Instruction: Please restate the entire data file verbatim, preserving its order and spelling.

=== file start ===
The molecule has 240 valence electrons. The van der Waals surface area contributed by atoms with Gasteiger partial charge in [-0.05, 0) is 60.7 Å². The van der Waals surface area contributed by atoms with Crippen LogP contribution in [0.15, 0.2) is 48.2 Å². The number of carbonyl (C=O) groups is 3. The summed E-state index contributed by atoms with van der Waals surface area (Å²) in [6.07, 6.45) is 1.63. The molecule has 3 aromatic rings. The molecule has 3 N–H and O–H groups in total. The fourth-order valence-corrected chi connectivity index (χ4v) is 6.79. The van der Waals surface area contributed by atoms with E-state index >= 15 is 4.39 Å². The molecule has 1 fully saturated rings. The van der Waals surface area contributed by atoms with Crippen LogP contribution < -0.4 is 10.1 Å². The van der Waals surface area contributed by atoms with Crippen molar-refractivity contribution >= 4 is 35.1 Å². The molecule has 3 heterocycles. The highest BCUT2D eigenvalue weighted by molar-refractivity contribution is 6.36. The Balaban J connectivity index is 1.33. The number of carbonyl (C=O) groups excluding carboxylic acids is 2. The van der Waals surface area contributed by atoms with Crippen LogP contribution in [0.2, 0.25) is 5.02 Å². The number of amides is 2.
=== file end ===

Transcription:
The molecule has 240 valence electrons. The van der Waals surface area contributed by atoms with Gasteiger partial charge in [-0.05, 0) is 60.7 Å². The van der Waals surface area contributed by atoms with Crippen LogP contribution in [0.15, 0.2) is 48.2 Å². The number of carbonyl (C=O) groups is 3. The summed E-state index contributed by atoms with van der Waals surface area (Å²) in [6.07, 6.45) is 1.63. The molecule has 3 aromatic rings. The molecule has 3 N–H and O–H groups in total. The fourth-order valence-corrected chi connectivity index (χ4v) is 6.79. The van der Waals surface area contributed by atoms with E-state index >= 15 is 4.39 Å². The molecule has 1 fully saturated rings. The van der Waals surface area contributed by atoms with Crippen LogP contribution < -0.4 is 10.1 Å². The van der Waals surface area contributed by atoms with Crippen molar-refractivity contribution >= 4 is 35.1 Å². The molecule has 3 heterocycles. The highest BCUT2D eigenvalue weighted by molar-refractivity contribution is 6.36. The Balaban J connectivity index is 1.33. The number of carbonyl (C=O) groups excluding carboxylic acids is 2. The van der Waals surface area contributed by atoms with Crippen LogP contribution in [0.2, 0.25) is 5.02 Å². The number of amides is 2.